Seth Olenick
May 18, 2015 12:25 PM

The opening of Pitch Perfect 2 in theaters on Friday meant the return of Fat Amy to our lives, sure, but it also meant something else for director Elizabeth Banks.

By virtue of the highly anticipated sequel making $70.3 million during the opening weekend alone, Banks joined a relatively exclusive club: female directors of successful, mainstream comedies. Congrats, Elizabeth. You’ve come a long way from "You taste like a burger."

But yes, unfortunately, there aren’t many female directors – and they usually don’t direct comedies. Let’s hope one day it’s not so unusual for a woman to helm a successful comedy that’s not a romcom, not an animated family feature, and not a bittersweet dramedy in which characters “come to terms with things.”

Until then, however, here are some of the female directors in the comedy club whom other aspiring lady filmmakers can look to for, well, direction.

Amy Heckerling for Fast Times at Ridgemont High

Today, Heckerling is probably best known as the director of Clueless, a movie about teenage girls that found across-the-board success. But in 1982, she cut her teeth directing this landmark teen movie, and in between she also directed National Lampoon’s European Vacation and the Look Who’s Talking movies.

Martha Coolidge for Real Genius

You might expect that 1983’s Valley Girl was directed by a woman, but Coolidge also directed the 1985 Val Kilmer comedy Real Genius as well as a host of other works.

Susan Seidelman for Desperately Seeking Susan

It’s a comedy with dramatic elements, sure, but this 1985 Madonna film was made for $4.5 million and ended up taking in more than $27 million. Seidelman also directed Meryl Streep and Roseanne in 1989’s She-Devil.

Penny Marshall for Big

Big is another film that seems so focused on men – the problems of not yet being a man, the problems with being a man – that it’s notable that the director wasn’t a man. When Big came out in 1988, Marshall had already scored a comedy hit with Jumpin’ Jack Flash and would score another in the female-centric A League of Their Own.

Penelope Spheeris for Wayne’s World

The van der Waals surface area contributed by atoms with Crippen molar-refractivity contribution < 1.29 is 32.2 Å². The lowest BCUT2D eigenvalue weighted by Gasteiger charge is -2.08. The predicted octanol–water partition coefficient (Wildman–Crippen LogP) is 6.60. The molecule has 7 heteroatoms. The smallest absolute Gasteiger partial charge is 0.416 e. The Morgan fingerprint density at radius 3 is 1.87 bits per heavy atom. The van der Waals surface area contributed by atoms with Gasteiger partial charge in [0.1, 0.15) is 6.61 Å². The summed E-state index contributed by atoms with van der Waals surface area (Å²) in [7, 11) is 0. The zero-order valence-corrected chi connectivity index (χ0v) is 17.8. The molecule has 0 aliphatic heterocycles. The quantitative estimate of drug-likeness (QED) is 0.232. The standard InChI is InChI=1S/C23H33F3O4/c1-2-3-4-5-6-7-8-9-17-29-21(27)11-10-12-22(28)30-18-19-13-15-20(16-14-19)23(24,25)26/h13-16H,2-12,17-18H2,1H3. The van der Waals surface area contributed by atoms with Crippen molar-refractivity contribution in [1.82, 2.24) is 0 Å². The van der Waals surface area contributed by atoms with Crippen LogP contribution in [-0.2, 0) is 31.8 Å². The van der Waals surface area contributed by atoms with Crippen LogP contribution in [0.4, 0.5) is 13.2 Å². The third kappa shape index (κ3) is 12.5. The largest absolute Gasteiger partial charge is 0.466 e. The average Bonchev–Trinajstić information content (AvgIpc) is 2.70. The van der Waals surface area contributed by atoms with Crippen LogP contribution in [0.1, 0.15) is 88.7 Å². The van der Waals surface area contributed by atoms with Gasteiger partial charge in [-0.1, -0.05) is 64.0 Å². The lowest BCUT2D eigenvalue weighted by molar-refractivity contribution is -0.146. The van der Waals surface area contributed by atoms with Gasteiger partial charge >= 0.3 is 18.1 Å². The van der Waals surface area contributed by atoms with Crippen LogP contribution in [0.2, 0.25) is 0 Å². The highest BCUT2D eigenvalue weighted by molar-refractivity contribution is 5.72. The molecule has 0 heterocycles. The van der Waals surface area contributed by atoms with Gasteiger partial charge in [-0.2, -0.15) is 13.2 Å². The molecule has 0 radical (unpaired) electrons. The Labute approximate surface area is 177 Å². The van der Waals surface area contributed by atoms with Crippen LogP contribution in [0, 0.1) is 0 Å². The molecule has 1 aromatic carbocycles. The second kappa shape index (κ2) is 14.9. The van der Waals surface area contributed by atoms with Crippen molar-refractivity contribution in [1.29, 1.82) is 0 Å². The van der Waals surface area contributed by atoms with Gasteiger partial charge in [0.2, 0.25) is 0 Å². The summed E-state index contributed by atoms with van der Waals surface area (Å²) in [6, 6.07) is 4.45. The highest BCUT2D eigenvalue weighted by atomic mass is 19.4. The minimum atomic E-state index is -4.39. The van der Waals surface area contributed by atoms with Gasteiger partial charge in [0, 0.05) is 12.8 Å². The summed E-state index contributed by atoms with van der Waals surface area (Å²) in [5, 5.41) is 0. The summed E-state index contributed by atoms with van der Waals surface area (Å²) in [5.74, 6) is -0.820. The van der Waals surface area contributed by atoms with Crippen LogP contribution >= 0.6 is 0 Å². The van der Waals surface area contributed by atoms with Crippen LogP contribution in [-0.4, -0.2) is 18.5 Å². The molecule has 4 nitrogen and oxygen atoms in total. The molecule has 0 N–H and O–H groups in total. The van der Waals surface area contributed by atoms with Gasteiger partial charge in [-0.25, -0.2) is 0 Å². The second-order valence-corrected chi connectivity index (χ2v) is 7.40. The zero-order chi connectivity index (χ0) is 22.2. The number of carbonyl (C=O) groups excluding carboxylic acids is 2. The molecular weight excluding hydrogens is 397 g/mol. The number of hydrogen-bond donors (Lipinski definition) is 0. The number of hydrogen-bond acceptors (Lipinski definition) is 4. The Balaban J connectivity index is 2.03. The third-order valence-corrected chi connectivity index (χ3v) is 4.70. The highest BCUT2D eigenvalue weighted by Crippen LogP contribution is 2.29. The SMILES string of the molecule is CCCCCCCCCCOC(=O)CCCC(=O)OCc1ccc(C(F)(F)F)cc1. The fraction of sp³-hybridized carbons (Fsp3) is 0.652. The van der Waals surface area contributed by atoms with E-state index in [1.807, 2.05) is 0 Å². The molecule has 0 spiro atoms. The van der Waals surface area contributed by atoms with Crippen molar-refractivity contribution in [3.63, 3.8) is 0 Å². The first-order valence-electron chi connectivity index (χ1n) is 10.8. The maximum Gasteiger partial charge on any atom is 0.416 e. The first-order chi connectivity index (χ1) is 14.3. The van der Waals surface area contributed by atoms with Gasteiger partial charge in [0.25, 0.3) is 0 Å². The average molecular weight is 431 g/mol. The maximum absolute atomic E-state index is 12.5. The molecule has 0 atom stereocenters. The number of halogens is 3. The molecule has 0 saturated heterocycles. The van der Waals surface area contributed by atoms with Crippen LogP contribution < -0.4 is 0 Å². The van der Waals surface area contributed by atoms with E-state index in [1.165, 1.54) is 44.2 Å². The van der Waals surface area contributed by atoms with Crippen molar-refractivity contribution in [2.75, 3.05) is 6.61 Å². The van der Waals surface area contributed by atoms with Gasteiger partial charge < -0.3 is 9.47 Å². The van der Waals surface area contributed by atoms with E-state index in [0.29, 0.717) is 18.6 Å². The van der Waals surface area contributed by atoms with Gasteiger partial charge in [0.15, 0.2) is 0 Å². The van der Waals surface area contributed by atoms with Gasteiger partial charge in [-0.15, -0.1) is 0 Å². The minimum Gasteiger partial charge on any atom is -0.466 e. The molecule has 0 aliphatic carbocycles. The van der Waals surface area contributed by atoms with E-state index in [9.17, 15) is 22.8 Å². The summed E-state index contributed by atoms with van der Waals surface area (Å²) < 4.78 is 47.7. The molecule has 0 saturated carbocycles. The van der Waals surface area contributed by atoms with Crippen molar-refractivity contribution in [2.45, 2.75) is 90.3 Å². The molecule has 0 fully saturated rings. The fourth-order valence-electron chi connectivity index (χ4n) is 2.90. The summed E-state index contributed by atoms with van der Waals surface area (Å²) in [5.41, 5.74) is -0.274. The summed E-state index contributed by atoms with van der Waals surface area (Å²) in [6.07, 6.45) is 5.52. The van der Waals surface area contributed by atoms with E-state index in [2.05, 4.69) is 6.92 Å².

It was the eighth-highest-grossing film of 1992, and people might be surprised to know that the director of Wayne’s World was a woman, “schwing”-y bromance and all. Despite its success, however, Spheeris was not asked to direct the sequel.

Betty Thomas for The Brady Bunch Movie

In 1995, the Hill Street Blues actress teamed up with her Troop Beverly Hills costar Shelley Long to make major box office bucks. This ’90s take on the Brady clan’s ’70s sunniness earned $54 million. Thomas would go on to direct the sequel, as well as Private Parts, Dr. Doolittle and Alvin and the Chipmunks: The Squeakquel.

Tamra Davis for Billy Madison

Yep, the movie that gave us Adam Sandler at his prime Adam Sandler-ness (circa 1995) was directed by a woman. Davis also directed Half-Baked and Crossroads, but this writer will be forever thankful for her having introduced him to Miss Lippy.

Gurinder Chadha for Bend It like Beckham

In 2002, Chadha scored an unlikely crossover hit with this sports comedy about a girl who plays soccer against her parents’ wishes. It cost $6 million to make; it raked in $76 million and helped make stars of Keira Knightley and Parminder Nagra.

Anne Fletcher for Hot Pursuit

It’s early to call Hot Pursuit a success, though it’s respectable that it came in No. 2 behind Avengers: Age of Ultron when it opened on May 8. It’s also worth noting that this movie is a rare example of a female director helming a comedy starring two women. Fletcher previously directed The Proposal and 27 Dresses.

Honorable Mentions

If we’re drawing a line between comedies and romantic comedies, most of Nora Ephron’s directorial work falls on the far side of that line – When Harry Met Sally and Bewitched included. However, her contributions to funny movies and filmmaking in general can’t be underestimated. The same goes for Nancy Meyers – The Parent Trap, It’s Complicated – though her upcoming Anne Hathaway film The Intern may skew more “com” than romcom.

For what it’s worth, Frozen was co-directed by a woman, Jennifer Lee, and the original Shrek was co-directed by Vicky Jenson. In early 2015, Entertainment Weekly reported that Jennifer Yuh Nelson’s Kung Fu Panda 2, of all movies, had become the most successful movie ever directed by a woman. To date, it has made $665 million.

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